Archive for September, 2016

Losing Sleep as a Project Manager

Posted on: September 12th, 2016 by admin No Comments

Schedule pressures can keep project managers up at night. Frequently the project schedule is not entirely driven by logistics from within the projects but by external pressures such as market or executive pressure.  There are metrics that can be used to help predict, sometimes these are not created, gathered, maintained or have the appropriate follow through required. When these metrics are used, they may tend to predict those things we wish not to happen.  This adds stress to the project manager as they learn that failure is becoming increasingly more probable.  Either way, measure and maintain, or neglect to measure, the stress of keeping a schedule together can be wearing, especially when the end date for the project, that is the delivery of the project results, is fixed and not adjustable such as a project to meet some legal or regulatory demand.

Resource availability is another area that can keep a project manager up all night.  In some cases, the project may start off with the appropriate resources for successful delivery. Over time, some of the key resources may be stripped from the project and substituted for other personnel; however, people are not fungible. The original staff of the project may have been our best talent, and other traumas may hit the organization from operations, the fire of the day, and the organization responds with the best talent to put out the metaphorical (and perhaps literal) fire.   The original project plan and the schedule becomes compromised.  Even when (or if) the project manager brings this to the attention of the sponsor, it is unlikely there will be a dispensation from the original project objectives, schedule or cost constraints.

The scope is another thing that can keep a project manager awake at night, or more appropriately, the lack of clarity or the fluctuations in the project scope.  It is not unheard of for the customers to either not have a solid understanding of the scope of the project or an inability to technically articulate the entire boundaries of the scope.  In these instances, the contract for the project may be secured based upon this loose scope and there will be many subsequent changes. These changes can slow down the project as the project is inundated with change requests that require approval and coordination at best.  In the worst incarnation, these changes are not understood, not coordinated and not taken into account for the cost and schedule impacts, but just acted upon.  This situation is much slower and costly due to rework.   Even if there is a good understanding of the scope, it is possible to fall into this trap through informal (often verbal or email) change requests without a systems view. The project manager is often not privy to this backroom communication and therefore will not know there is even the possibility of a problem until the parts are put together and the change is discovered, often at the customer site or late in the project.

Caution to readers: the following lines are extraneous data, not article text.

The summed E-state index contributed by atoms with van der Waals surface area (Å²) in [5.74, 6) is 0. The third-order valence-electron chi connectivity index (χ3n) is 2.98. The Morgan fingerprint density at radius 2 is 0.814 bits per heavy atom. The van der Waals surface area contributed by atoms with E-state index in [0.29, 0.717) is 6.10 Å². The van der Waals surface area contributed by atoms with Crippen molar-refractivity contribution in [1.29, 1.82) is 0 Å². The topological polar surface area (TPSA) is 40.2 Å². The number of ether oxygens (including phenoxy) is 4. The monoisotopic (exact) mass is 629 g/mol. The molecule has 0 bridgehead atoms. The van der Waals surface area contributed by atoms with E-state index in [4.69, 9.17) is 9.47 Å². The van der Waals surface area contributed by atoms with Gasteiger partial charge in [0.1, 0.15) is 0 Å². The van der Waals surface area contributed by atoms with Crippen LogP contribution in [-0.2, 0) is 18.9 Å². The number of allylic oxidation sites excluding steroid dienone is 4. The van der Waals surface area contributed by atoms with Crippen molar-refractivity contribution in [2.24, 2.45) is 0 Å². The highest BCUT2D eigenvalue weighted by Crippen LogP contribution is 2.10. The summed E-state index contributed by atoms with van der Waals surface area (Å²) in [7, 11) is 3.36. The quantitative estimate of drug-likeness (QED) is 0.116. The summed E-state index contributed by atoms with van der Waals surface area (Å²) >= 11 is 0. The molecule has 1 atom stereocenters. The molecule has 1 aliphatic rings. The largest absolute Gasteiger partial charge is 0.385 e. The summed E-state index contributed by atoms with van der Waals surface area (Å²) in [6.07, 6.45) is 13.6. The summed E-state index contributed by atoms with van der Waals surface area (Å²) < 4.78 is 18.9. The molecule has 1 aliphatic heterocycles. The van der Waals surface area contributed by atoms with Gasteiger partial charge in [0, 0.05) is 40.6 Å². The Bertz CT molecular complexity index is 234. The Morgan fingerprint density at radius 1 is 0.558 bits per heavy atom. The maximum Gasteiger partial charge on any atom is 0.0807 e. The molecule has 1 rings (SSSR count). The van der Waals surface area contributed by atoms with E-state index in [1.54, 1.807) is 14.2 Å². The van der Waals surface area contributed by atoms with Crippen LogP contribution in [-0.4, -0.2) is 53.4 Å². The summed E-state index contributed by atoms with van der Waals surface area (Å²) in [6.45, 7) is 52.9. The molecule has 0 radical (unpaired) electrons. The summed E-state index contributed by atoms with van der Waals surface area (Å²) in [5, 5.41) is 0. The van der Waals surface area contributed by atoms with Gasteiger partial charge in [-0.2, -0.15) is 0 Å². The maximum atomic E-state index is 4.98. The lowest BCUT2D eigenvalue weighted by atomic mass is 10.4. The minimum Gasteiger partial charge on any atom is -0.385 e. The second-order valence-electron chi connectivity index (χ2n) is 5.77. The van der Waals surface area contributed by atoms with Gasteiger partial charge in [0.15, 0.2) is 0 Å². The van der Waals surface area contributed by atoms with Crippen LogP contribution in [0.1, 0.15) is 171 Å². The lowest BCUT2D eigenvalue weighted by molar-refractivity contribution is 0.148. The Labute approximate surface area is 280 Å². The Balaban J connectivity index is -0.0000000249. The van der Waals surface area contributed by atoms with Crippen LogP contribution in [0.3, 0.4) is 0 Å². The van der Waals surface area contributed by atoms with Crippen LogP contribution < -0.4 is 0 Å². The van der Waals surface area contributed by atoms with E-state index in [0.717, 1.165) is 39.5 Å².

Communications can be another area of consternation.  In fact, this is partially coupled with the previous scope management and control problems.  The project manager can’t and probably should not be in on every conversation on behalf of the project. There are conversations going on all of the time regarding the project work and objective.  Some are benign and some can cause a catastrophe if the project manager is not involved.  This is another area in which the precipitating event happens early and finding the consequence maybe after considerable time; talent and money have been expended.  Finding this late in the project will mean rework – cost overruns and schedule delays.  The worst part is the uncertainty, is this happening or not?  There are tools and techniques such as communications plans and resource allocation matrix that can help.